Many U.S. cancer doctors say they are good at managing their patients' pain, but most failed to choose the right treatment options in a test and say that figuring out the level of pain patients have is still a major barrier to care, a survey said.

The findings, published in the Journal of Clinical Oncology, came from a follow-up to a survey that found a lack of good pain management among U.S. oncologists in 1990 and show that more work needs to be done to educate doctors about pain, researchers said.

"These data suggest that for more than 20 years, a focus on cancer pain has not adequately addressed the perception of treatment barriers or limitations in pain-related knowledge and practice within the oncology community," wrote study author Brenda Breuer, from the Beth Israel Medical Center in New York.

Some 600 oncologists who were sent surveys on how they handled cancer pain responded. These ranged from doctors at comprehensive cancer centers, community and teaching hospitals, to those with outpatient offices.

On average, doctors rated their own ability to manage pain at 7 on a zero to 10 scale, but said other oncologists were generally more conservative in their treatment. They rated their education on pain management in medical school and residency as okay at best.

The survey also included two scenarios, invented by the study authors, about a patient who's in pain despite being on a relatively high dose of strong painkillers called opioids, such as morphine. Oncologists were asked if they would increase the dose, switch to a different medication or add a new drug on top of the original one.

The right answers, according to pain specialists, included adding fast-acting drugs to the original regimen or making small increases in the daily dose of the original drug.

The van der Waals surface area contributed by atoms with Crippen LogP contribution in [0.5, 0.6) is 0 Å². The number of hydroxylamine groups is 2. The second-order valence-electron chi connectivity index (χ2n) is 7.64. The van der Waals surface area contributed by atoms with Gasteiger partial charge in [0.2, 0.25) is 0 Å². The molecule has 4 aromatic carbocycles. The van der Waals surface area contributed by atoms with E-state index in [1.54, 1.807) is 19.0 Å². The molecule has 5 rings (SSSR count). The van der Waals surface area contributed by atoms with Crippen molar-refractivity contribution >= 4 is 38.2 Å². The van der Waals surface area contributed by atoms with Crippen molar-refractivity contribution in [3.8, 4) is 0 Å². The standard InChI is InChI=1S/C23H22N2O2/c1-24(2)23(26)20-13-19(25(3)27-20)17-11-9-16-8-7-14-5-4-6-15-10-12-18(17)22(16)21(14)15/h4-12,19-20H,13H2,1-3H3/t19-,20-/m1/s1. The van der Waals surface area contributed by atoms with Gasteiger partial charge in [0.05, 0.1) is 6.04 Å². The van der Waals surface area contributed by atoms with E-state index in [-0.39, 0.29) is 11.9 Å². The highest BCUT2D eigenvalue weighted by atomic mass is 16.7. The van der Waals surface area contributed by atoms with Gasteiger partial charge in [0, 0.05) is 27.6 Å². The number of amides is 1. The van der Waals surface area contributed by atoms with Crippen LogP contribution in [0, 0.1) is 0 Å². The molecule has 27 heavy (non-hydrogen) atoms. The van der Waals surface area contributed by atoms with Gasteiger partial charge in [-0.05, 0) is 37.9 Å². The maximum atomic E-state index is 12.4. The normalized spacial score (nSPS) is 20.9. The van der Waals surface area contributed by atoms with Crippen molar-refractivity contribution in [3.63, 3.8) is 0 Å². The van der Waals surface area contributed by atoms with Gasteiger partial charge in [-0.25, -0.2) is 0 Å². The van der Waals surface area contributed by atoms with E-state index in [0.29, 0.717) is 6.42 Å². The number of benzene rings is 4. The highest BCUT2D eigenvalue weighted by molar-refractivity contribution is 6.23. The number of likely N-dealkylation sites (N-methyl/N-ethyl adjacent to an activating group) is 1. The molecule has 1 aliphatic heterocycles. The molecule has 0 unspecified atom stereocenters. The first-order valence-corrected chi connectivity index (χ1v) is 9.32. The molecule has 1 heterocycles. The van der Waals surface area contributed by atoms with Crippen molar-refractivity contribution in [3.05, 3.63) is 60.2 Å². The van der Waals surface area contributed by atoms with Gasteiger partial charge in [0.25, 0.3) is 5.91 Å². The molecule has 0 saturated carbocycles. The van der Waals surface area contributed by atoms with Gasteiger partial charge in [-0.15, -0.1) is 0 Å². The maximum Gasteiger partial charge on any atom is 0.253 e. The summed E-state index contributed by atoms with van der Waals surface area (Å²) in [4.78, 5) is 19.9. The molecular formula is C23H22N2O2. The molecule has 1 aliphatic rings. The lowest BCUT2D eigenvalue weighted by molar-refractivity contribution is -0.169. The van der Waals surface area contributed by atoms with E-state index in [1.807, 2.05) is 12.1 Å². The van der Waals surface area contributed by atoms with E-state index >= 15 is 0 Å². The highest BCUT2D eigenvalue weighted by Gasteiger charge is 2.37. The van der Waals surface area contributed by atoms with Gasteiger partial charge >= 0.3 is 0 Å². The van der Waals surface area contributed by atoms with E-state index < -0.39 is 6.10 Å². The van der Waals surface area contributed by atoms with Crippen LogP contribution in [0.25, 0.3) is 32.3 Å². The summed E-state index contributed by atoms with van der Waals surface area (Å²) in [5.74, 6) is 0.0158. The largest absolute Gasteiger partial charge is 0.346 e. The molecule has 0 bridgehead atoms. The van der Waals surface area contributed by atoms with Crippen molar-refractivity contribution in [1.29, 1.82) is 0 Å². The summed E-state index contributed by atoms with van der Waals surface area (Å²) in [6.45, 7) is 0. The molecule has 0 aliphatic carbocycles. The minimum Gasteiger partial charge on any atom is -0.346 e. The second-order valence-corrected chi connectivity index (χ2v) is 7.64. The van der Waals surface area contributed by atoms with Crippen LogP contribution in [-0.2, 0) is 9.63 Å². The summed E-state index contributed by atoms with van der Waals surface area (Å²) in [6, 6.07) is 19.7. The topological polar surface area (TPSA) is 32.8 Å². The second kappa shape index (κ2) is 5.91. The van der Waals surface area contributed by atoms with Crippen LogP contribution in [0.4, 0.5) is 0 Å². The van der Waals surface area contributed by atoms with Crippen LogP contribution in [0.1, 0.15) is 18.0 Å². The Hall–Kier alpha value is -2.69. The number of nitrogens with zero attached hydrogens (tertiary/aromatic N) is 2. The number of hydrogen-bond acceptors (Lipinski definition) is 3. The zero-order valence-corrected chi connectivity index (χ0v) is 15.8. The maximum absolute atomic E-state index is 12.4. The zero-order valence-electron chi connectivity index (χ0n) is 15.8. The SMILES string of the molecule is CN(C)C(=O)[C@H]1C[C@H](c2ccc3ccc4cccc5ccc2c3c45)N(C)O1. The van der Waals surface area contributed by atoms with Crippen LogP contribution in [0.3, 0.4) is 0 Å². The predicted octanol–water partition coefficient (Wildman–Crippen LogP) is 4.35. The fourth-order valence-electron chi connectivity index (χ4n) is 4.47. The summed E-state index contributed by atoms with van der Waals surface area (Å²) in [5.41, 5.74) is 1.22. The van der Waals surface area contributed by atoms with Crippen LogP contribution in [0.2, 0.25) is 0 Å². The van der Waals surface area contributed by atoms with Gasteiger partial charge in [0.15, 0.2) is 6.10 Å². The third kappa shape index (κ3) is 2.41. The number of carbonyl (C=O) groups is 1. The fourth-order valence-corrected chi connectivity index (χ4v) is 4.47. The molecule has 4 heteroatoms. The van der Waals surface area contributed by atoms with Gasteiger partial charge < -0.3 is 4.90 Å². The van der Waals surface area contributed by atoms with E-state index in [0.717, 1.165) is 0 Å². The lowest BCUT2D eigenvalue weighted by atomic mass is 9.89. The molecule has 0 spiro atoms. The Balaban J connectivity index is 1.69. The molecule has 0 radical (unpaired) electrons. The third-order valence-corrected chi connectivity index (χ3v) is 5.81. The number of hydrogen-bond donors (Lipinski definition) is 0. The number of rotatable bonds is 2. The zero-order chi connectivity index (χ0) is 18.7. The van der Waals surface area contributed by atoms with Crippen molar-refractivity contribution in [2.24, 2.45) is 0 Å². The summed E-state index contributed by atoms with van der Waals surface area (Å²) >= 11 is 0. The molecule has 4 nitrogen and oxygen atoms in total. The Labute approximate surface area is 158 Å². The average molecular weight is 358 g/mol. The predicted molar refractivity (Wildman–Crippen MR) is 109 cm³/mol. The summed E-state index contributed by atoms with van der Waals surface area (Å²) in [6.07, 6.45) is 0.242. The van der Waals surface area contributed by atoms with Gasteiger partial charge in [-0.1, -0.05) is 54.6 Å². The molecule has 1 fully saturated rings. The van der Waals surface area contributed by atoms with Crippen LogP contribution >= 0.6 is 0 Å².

Most doctors missed the correct answers, 60 percent on one scenario and 87 percent on the other question, which required doctors to explain why a steep increase in an opioid dose would be dangerous.

Doctors did generally agree that opioids should be the first choice to treat chronic cancer pain and are better used in regular doses than only when needed.

They also said that patients' reluctance to report pain and to take strong painkillers were barriers to appropriate care, but few regularly referred patients to pain specialists.

"I think the takeaway message is to know that there are specialists in pain medicine and palliative care medicine," Breuer told Reuters health.

"They (patients) should not be afraid to request consults for managing pain."

Jeff Myers, head of the palliative care consult team at Odette Cancer Center, Sunnybrook Health Sciences Center in Toronto, Canada, agreed that patients shouldn't be quiet about their pain but that the focus of many oncologists must be on what's happening with the actual cancer treatment.

"I think that the answer is not so much how to change the physician's perception or perhaps change the practice, I think the bigger issue is to make sure to educate and inform patients, and empower them," he told Reuters Health.